Document Type

Technical Report


Computer Science and Engineering

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Technical Report Number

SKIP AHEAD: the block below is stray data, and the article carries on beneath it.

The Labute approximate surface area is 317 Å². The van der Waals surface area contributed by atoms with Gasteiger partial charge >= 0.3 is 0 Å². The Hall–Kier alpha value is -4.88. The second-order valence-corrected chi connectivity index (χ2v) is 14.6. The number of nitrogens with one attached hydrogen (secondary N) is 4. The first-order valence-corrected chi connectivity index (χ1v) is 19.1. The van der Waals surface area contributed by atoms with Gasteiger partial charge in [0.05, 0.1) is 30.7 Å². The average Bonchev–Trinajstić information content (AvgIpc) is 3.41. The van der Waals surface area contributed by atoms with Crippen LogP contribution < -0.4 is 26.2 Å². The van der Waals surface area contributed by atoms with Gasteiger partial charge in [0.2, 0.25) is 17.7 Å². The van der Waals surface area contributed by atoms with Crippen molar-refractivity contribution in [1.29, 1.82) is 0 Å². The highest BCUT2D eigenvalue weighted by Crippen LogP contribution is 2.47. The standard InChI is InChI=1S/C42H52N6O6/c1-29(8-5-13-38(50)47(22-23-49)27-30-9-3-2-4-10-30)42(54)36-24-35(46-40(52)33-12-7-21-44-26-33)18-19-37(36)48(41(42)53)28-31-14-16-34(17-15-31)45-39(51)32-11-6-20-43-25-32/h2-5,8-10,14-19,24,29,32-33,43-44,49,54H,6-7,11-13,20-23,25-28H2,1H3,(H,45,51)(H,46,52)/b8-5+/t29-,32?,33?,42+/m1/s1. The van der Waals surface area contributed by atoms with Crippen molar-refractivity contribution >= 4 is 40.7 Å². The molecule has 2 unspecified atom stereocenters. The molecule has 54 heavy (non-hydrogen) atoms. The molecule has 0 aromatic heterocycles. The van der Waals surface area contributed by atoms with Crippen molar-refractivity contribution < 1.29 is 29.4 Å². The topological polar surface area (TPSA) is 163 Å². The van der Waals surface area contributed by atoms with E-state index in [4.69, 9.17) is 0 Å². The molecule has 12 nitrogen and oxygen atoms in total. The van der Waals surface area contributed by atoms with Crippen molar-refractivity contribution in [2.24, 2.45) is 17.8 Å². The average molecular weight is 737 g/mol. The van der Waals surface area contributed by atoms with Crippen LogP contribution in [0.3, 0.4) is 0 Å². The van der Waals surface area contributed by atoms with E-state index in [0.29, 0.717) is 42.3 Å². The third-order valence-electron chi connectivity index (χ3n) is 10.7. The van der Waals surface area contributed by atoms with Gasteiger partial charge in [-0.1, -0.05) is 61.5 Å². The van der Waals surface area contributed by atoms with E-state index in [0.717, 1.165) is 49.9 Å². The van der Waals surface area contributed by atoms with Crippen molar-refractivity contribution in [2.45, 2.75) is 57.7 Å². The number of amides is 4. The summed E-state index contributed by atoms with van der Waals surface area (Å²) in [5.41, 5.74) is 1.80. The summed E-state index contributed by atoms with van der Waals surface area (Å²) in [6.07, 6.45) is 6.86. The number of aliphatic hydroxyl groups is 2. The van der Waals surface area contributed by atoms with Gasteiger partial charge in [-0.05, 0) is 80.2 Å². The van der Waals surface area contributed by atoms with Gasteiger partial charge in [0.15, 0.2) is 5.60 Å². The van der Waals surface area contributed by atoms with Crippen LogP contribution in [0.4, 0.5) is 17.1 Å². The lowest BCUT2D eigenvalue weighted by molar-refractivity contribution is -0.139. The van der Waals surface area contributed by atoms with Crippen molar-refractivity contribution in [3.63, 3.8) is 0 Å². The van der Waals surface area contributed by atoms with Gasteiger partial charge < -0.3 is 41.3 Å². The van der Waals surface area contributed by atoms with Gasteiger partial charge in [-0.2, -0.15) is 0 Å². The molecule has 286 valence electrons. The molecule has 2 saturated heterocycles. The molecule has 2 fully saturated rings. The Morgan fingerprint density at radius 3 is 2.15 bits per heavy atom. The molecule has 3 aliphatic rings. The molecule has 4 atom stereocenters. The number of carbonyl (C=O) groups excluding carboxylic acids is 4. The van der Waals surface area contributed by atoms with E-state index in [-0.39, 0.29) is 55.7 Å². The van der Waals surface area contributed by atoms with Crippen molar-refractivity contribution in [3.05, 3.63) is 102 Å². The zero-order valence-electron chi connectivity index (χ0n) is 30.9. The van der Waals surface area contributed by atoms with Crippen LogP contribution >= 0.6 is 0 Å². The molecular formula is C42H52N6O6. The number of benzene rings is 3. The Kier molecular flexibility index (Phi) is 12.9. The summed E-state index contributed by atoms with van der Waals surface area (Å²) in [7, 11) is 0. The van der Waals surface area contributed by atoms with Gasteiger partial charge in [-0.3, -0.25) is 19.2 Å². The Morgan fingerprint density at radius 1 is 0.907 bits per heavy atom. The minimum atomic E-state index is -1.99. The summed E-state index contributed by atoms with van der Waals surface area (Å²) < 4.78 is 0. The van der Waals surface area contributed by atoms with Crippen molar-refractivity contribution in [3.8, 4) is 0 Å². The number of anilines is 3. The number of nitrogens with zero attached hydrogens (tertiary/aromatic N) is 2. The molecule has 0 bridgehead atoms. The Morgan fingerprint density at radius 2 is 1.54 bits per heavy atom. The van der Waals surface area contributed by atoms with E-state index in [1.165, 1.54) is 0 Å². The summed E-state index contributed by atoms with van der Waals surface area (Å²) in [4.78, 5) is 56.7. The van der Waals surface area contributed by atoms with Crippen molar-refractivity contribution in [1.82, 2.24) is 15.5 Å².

Cache-locality is an important consideration for the performance in multicore systems. In modern and future multicore systems with multilevel cache hierarchies, caches may be arranged in a tree of caches, where a level k cache is shared between Pk processors, called a processor group, and Pk increases with k. In order to get good performance, as much as possible, subcomputations that share more data should execute on processors which share a lower-level cache. Therefore, the number of cache misses in these systems depends on the scheduling decisions, and a scheduler is responsible for not just achieving good load-balance and low overheads, but also good cache complexity. However, these can be competing criteria. In this paper, we explore the tension between these criteria for online hierarchical schedulers. Formally, we consider a system with P processors, arranged in a multilevel hierarchy according to a hierarchy tree, where each of the P processors forms a leaf of the tree, and an internal node at level-k corresponds corresponds to a processor group. In addition, we assume that computations have locality regions, that represent parallel subcomputations that share data. Each locality region has a particular level, and the scheduler must ensure that a level-k locality region is executed by processors in the same level-k processor group, since they share a level k cache. Thus locality regions can improve cache performance. However, they may also impair load-balance and increase scheduling overheads since the scheduler must obey the restrictions posed by locality regions. In this paper, we present a framework of hierarchical computations, that is, computations with locality regions at multiple levels of nesting. We describe the hierarchical greedy scheduler, where each locality region is scheduled using a greedy scheduler which attempts to use as many processors as possible while obeying the restrictions posed by the locality regions. We derive a recurrence for the time complexity for a region in terms of its nested regions. We also describe how a more realistic hierarchical work-stealing scheduler can get the same bounds apart from constant factors for an important subclass of computations called homogenous computations. Finally, we also analyze the cache complexity of the hierarchical work-stealing scheduler for a system with a multilevel cache hierarchy.


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